Ok, I’ll stop now.

  13. I’ve been trying, usually fruitlessly, to teach high school students to omit needless words for more years than I care to count. Poor writers ramble aimlessly. Good ones at that age tend to ramble toward their point, which is better, but not as good as it could be. I find the potentially really good writers the most frustrating: they come up with lovely lines [like the football one] and can’t let them go. Which is why I love your books, Jenny. You’re one of the very few authors that I don’t itch to edit. You write with both style and precision, a rare combination.

  14. You know where I live, and I know where you lived, so that’s why I know that line is oh so VERY true! Now, I would like the tiara for best run on sentence please.
    Isn’t it easy to see why SHE is the writer and I am the reader? 🙂

  15. I disagree that removing the line improves the scene. For one thing, now we wonder about the broken nose. We miss out on cultural context for the cop, where she’s going, what kind of man the cop is, what her expectations are for his background and attitude. It provides background for the setting (not all of us know anything about the Midwest).

    Stripping down the writing like this probably looks good to you because you’re a highly structural writer. But the structure is there to give shape to the story, and I strongly feel that tossoff one-line characterizations like that one enrich the narrative and the reader’s experience.

    I often feel rushed through your books, and this edit tells me why. I also feel “placeless” in them. Possibly if you left a few more of these in, the work would benefit.

    Not being overly harsh here, I think; you’re a big girl and you’ve been staring at this thing through a microscope in your mind for a long while now.

  16. By the way, Liz’s “We take our…” in that line also tells me a fair bit about her up front. Effortlessly.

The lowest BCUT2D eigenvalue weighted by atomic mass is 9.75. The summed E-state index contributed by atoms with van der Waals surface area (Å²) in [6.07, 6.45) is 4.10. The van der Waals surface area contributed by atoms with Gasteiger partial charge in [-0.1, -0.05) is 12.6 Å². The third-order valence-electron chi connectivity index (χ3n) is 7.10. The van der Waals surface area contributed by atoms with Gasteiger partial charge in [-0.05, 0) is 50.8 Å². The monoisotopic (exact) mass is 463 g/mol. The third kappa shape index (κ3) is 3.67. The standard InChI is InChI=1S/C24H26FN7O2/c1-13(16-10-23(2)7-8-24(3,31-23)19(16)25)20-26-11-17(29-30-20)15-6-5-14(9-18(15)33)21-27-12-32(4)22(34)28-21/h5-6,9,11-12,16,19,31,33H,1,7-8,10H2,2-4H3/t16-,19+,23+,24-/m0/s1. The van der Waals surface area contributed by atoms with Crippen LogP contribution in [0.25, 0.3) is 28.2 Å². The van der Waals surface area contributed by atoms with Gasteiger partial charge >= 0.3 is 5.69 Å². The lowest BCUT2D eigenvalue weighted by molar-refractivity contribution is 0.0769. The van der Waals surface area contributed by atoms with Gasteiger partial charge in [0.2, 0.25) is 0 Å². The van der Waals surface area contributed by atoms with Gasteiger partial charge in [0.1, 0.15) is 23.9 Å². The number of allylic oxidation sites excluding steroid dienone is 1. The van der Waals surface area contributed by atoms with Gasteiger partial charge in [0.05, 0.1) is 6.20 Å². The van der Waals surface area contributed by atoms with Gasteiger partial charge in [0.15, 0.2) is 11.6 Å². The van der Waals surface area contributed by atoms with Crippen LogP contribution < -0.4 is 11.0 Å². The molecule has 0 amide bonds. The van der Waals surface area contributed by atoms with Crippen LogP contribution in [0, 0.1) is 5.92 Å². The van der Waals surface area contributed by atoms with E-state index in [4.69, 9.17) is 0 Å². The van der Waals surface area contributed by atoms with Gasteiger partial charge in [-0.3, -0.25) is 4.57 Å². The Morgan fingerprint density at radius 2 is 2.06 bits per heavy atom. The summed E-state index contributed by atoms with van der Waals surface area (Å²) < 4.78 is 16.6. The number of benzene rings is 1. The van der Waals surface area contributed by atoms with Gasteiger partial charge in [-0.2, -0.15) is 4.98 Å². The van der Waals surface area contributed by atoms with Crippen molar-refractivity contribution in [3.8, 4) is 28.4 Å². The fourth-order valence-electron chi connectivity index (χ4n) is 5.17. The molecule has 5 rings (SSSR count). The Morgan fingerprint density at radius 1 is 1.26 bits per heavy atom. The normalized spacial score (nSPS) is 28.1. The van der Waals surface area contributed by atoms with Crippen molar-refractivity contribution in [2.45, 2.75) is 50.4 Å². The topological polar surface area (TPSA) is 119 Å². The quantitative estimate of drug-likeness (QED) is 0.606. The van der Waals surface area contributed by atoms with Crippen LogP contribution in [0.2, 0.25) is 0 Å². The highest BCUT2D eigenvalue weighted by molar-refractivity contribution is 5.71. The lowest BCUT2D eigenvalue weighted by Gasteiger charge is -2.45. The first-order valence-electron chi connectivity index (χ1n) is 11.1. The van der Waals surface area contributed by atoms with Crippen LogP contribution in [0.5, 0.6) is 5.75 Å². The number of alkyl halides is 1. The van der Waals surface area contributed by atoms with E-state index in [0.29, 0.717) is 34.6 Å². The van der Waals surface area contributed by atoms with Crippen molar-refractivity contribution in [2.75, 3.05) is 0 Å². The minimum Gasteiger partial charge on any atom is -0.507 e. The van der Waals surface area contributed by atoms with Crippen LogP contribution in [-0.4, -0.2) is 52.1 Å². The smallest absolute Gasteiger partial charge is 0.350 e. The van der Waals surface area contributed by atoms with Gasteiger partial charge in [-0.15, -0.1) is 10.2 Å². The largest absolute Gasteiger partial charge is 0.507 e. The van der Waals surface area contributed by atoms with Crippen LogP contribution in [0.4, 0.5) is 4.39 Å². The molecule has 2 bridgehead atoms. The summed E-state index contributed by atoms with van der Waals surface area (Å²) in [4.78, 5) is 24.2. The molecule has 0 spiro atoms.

17. I agree that the sentence does get in the way of her seeing and evaluating the cop and her response. It makes a lot of difference, even though the football line is so fine. This is interesting to see, how you make a huge difference with one simple change.

  18. I think it might depend on the kind of reader you are. Some readers like to read for story (that would be me) and they get annoyed if it’s too bogged down with extra writing. Others like to sink in and stay awhile.
    But I still think the line was me showing off more than it was about the scene. Liz is tense in this scene, so I don’t think her mind would be wandering like that. She’d look up at him, evaluate him, and go on to getting herself out of trouble. So I think that line is just bad for the scene. It puts too much space between the look and the response, it undercuts her tension, and it’s really more me showing off than it is Liz observing something. It has to go.

    1. I’m a sink in and stay a while kind of reader. Which is why I do a lot of re-reading. But I’ve never had trouble sticking around in the worlds you create, so I’ll trust you on this one.

  19. I love Strunk & White! Was introduced to it (them?) in high school, and my writing is definitely better for it. I even bought an updated copy a few years back and it’s proved invaluable in helping me edit my own work.